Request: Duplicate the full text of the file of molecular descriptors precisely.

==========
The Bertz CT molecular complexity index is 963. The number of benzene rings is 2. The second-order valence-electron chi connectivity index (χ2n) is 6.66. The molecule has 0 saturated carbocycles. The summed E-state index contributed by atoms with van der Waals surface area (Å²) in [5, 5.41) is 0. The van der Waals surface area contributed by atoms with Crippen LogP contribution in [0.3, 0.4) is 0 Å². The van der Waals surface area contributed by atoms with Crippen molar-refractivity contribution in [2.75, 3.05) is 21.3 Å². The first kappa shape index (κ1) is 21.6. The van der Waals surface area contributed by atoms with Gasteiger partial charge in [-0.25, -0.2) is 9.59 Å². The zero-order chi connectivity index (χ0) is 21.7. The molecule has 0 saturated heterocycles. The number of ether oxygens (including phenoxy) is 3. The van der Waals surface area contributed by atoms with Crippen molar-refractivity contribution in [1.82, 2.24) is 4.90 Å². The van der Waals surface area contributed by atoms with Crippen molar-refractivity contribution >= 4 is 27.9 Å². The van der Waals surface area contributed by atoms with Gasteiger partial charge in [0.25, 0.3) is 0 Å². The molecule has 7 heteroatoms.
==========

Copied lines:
The Bertz CT molecular complexity index is 963. The number of benzene rings is 2. The second-order valence-electron chi connectivity index (χ2n) is 6.66. The molecule has 0 saturated carbocycles. The summed E-state index contributed by atoms with van der Waals surface area (Å²) in [5, 5.41) is 0. The van der Waals surface area contributed by atoms with Crippen LogP contribution in [0.3, 0.4) is 0 Å². The van der Waals surface area contributed by atoms with Crippen molar-refractivity contribution in [2.75, 3.05) is 21.3 Å². The first kappa shape index (κ1) is 21.6. The van der Waals surface area contributed by atoms with Gasteiger partial charge in [-0.25, -0.2) is 9.59 Å². The zero-order chi connectivity index (χ0) is 21.7. The molecule has 0 saturated heterocycles. The number of ether oxygens (including phenoxy) is 3. The van der Waals surface area contributed by atoms with Crippen molar-refractivity contribution in [1.82, 2.24) is 4.90 Å². The van der Waals surface area contributed by atoms with Crippen molar-refractivity contribution >= 4 is 27.9 Å². The van der Waals surface area contributed by atoms with Gasteiger partial charge in [0.25, 0.3) is 0 Å². The molecule has 7 heteroatoms.